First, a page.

Jiang Mengnan, a 26-year-old girl with severe hearing loss, made her way into one of China's most prestigious universities, gaining wide attention and appreciation from web users.
Through lip reading and self-study, Jiang has been accepted as a PhD candidate by Tsinghua University after finishing her master's degree at Jilin University.
Born into a family of the Yao ethnic group in Yizhang county in Central China's Hunan province, Jiang entered a world of sheer silence at the age of 6 due to the use of drugs that were toxic to her ears, according to the Yangtze Evening Post.
Learning to talk with others
Not being able to hear and speak, the very first challenge for Jiang was learning how to communicate with others to better adapt to society.
Jiang's parents, both middle school teachers, taught her to learn vocalization by putting her hands on their throats, in an attempt to show Jiang the vibration of their vocal cords.
They also taught Jiang lip reading while reading pinyin. She would carefully observe the changing shapes of people's lips when pronouncing words to discern the formation of each syllable.
Learning to pronounce one single syllable takes at least a thousand times of practice. However, different people can have different lip movements, which in turn adds to the learning difficulty.
"When it comes to new friends, I always need a few days to get acquainted with their mouth movements," said Jiang.
Keeping up with the grades
Jiang's hearing loss also impeded her from smoothly keeping up with classes at school. It took her some time before she could finally understand her fast-talking teachers.
She was one year behind her peers at elementary school. To make up the gap, Jiang spent a whole summer vacation learning math with her father and English and Chinese with her mother. Through the joint efforts of her family, she succeeded in skipping the 5th grade.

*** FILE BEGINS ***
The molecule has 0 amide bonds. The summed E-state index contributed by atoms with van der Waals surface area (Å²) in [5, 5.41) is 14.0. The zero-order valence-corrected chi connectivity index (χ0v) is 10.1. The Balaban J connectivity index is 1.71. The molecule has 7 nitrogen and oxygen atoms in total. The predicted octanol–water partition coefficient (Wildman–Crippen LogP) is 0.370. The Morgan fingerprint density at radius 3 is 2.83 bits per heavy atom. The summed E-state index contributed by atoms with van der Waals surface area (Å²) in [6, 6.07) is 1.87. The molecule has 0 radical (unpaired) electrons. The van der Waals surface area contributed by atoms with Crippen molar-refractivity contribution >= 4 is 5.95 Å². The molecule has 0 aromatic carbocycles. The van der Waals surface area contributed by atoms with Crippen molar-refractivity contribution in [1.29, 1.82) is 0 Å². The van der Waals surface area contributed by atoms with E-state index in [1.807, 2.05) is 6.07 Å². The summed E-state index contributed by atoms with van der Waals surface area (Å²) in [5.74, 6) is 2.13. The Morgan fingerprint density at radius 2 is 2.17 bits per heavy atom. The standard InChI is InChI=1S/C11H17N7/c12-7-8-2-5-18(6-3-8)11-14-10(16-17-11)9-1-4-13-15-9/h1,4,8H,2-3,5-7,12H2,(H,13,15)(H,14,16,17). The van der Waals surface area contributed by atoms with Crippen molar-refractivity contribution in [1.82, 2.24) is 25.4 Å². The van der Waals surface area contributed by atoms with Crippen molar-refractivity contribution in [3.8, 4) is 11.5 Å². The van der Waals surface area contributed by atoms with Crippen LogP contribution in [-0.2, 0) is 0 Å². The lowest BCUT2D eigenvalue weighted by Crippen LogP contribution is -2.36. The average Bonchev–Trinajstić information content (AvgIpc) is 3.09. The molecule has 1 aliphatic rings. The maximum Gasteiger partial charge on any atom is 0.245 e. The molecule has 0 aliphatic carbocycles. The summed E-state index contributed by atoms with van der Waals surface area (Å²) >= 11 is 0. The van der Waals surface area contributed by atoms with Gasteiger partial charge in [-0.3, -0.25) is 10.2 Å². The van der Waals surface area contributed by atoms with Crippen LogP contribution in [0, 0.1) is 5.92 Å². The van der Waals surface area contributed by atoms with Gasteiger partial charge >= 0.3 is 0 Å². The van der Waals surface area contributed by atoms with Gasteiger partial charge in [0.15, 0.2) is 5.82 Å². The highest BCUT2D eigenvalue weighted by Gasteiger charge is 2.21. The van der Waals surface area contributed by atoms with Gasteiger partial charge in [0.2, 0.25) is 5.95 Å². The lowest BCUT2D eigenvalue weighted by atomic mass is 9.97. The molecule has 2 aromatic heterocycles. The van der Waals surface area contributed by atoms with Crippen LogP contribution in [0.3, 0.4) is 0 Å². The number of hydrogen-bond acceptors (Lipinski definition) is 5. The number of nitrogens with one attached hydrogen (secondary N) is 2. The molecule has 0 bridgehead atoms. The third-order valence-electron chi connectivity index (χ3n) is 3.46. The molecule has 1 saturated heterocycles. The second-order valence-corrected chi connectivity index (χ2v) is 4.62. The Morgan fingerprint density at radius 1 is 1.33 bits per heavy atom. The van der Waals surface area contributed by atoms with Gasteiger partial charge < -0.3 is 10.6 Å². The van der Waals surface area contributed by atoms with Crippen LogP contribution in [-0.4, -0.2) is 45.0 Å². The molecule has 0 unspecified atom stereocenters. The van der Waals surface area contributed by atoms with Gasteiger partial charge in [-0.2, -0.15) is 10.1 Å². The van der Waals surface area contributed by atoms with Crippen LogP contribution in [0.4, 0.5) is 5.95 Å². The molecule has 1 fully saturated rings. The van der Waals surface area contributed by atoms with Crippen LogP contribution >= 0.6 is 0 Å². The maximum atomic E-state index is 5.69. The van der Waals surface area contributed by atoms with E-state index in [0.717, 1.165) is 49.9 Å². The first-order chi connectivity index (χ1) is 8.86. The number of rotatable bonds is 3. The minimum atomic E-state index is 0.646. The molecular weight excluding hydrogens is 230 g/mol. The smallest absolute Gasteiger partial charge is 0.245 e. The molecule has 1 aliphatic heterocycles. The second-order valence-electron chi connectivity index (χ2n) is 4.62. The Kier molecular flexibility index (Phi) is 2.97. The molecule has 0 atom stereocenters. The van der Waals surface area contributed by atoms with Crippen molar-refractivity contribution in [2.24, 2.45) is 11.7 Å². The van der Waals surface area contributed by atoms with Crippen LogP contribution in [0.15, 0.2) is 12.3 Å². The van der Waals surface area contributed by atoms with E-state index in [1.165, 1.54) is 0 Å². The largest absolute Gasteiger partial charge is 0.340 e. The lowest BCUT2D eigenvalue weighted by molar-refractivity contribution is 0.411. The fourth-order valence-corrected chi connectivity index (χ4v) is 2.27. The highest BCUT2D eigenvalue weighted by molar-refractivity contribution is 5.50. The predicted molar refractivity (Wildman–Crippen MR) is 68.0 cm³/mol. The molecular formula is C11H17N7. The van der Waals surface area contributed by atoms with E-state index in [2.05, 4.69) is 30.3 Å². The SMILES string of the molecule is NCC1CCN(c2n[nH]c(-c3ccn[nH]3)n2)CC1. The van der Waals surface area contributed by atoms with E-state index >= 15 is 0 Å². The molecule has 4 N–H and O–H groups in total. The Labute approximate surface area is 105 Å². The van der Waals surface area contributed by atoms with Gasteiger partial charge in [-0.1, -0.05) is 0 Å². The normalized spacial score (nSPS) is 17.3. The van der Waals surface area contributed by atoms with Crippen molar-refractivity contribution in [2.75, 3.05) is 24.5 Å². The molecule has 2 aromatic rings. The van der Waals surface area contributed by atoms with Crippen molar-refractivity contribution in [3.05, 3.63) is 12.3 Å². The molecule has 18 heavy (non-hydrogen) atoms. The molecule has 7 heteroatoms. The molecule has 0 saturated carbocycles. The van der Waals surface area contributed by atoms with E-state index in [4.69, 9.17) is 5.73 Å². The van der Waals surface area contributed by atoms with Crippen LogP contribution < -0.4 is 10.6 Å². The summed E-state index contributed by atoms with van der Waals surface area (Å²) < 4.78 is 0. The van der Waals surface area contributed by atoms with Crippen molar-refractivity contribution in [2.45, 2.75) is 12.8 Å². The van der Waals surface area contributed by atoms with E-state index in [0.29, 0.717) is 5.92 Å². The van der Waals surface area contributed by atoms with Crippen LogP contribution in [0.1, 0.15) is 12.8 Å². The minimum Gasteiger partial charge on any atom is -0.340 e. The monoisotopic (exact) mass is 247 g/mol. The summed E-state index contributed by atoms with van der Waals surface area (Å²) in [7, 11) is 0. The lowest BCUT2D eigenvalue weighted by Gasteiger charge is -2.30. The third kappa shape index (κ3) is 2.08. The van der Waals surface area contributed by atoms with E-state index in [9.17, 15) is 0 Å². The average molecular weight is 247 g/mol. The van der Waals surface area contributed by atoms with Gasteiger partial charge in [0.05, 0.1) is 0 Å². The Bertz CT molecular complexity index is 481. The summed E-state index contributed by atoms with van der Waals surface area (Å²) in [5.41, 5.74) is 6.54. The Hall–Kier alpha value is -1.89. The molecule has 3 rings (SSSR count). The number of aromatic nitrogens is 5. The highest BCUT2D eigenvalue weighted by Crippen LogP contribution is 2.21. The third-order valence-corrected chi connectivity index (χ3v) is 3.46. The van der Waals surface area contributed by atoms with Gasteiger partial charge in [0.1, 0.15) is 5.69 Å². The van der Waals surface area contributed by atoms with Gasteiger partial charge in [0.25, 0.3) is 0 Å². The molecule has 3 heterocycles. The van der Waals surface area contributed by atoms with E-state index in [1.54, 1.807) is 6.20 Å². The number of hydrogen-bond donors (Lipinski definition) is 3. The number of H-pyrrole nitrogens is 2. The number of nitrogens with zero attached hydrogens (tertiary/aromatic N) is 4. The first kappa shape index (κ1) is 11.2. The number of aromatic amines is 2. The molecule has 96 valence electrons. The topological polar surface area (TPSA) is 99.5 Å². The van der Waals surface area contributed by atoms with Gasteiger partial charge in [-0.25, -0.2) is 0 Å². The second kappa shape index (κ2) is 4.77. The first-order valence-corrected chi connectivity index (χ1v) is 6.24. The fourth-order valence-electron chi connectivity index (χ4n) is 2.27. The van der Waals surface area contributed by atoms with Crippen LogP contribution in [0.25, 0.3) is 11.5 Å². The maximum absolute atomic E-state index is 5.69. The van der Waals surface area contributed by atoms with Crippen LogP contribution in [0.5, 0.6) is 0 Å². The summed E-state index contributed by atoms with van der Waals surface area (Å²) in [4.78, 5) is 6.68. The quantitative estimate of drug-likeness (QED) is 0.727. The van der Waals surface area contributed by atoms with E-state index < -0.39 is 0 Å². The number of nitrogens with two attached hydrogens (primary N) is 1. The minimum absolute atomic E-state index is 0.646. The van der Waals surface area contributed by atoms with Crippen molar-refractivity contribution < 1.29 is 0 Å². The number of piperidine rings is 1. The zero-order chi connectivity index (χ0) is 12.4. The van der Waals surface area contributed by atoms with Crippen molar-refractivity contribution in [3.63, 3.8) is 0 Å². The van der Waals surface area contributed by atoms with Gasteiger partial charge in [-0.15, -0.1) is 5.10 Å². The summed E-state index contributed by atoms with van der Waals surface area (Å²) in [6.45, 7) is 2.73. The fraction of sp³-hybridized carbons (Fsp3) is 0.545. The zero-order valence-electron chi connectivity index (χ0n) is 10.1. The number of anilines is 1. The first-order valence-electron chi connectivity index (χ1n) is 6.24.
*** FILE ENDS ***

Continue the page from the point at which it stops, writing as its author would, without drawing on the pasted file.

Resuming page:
In the college entrance exam, she successfully enrolled in Pharmacy School at Jilin University with a high score of 615 marks. She chose to study life science because she hopes to "contribute all my life to the health of humans".
During her college days, she was a volunteer at the special education school in her hometown, helping children with visual or hearing impairments.
All challenges are gifts
When asked about her personality, Jiang said, "I am optimistic, cheerful and intermittently discouraged." Friends also said she was easy-going and accessible.
She said she was very grateful to the teachers who patiently answered her questions, and also very grateful to the classmates and friends who had accompanied her on the journey of learning. "My parents are like the lighthouse on the road, giving me directions and the courage to continue," she said.
"For people who are deaf, like me, I want to tell them that we don't have to feel inferior because of our flaws. Although God closed a door for us, he will certainly open a window for us in other places as long as we work hard enough. We can do as much as the healthy, and maybe we can do better!" said Jiang Mengnan.